The code for this is:

sB = gen_poly(n,q)

eB = gen_poly(n,q)bB = p.polymul(A,sB)%q

bB = np.floor(p.polydiv(sB,xN_1)[1])

bB = p.polyadd(bB,eB)%q

Alice then takes Bob’s value (**b_B**) and multiplies by **s_A** and divides by *xn*+1:

**shared_A**=**b_B**×**s_A**÷(*xn*+1)

Bob then takes Alice’s value (**b_A**) and multiplies by **s_B** and divides by *xn*+1:

**shared_B**=**b_A**×**s_B**÷(*xn*+1)

At the end of this, Bob and Alice will have the same shared value (and thus can create a shared key based on it).

In code this is:

`sharedAlice = np.floor(p.polymul(sA,bB)%q)`

sharedAlice = np.floor(p.polydiv(sharedAlice,xN_1)[1])%q

sharedBob = np.floor(p.polymul(sB,bA)%q)

sharedBob = np.floor(p.polydiv(sharedBob,xN_1)[1])%q

A demonstration of Ring LWE is here.

## Public key and LWE

Learning With Errors (LWE) is a quantum robust method of cryptography. Initially we create a secret value (*s*) and which is our private key. We then create a public key which is based on random numbers (*A*), and then generate another set of numbers (*B*) which is based on *A*,*s* and random errors *e*. An example of encryption with multiple bits is given here.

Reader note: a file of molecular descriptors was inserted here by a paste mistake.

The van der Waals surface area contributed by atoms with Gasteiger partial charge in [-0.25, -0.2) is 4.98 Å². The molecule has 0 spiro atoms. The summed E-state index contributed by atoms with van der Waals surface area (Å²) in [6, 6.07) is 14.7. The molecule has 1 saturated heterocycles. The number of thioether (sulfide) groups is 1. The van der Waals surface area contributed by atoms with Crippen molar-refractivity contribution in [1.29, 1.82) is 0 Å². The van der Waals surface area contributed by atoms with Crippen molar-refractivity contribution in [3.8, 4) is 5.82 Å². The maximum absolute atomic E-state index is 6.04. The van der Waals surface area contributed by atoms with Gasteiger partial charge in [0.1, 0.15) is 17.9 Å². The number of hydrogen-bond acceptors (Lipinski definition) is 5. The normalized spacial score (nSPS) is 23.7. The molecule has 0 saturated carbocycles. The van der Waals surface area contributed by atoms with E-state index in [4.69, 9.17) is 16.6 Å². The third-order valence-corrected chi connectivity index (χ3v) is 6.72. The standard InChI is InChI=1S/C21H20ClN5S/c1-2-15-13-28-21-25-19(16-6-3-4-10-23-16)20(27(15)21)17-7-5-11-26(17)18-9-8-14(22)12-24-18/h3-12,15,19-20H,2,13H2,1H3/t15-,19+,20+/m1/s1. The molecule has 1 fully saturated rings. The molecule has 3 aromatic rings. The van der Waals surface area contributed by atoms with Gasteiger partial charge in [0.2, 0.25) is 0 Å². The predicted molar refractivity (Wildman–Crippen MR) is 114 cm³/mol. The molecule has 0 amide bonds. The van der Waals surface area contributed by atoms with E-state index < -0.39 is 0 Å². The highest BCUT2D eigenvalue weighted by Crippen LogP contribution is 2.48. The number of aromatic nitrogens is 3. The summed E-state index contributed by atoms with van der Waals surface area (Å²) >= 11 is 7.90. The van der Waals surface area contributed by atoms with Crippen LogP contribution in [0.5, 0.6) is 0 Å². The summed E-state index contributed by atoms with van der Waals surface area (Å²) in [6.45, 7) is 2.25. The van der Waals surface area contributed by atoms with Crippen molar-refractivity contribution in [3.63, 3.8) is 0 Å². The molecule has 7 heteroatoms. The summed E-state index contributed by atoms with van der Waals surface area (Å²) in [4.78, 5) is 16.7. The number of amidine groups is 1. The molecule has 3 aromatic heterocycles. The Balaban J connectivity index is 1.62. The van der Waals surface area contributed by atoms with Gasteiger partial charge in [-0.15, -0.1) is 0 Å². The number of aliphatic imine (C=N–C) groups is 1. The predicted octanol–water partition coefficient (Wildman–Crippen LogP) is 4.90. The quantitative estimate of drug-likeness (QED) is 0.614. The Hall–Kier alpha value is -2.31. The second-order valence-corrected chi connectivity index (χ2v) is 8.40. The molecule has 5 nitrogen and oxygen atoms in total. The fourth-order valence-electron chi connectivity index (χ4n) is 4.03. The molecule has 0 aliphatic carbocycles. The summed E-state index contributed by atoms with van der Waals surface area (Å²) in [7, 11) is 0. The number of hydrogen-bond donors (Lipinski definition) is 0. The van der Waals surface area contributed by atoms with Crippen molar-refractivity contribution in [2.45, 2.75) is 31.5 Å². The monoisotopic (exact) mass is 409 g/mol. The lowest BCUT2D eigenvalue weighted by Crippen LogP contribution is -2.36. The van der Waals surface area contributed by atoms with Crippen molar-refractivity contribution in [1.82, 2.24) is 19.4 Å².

First we select a random series of values for our public key (*A*). For example, let’s select 20 random values from 0 to 100:

`[80, 86, 19, 62, 2, 83, 25, 47, 20, 58, 45, 15, 30, 68, 4, 13, 8, 6, 42, 92]`

Next we add create a list (*B*) and were the elements are *Bi*=*Ais*+*ei*(mod*q*), and where *s* is a secret value, and *e* is a list of small random values (the error values). If we take a prime number (*q*) of 97, and an error array (*e*) of:

`[3, 3, 4, 1, 3, 3, 4, 4, 1, 4, 3, 3, 2, 2, 3, 2, 4, 4, 1, 3]`

we generate a list (*B*) of:

`[15, 45, 2, 20, 13, 30, 32, 45, 4, 3, 34, 78, 55, 51, 23, 67, 44, 34, 17, 75]`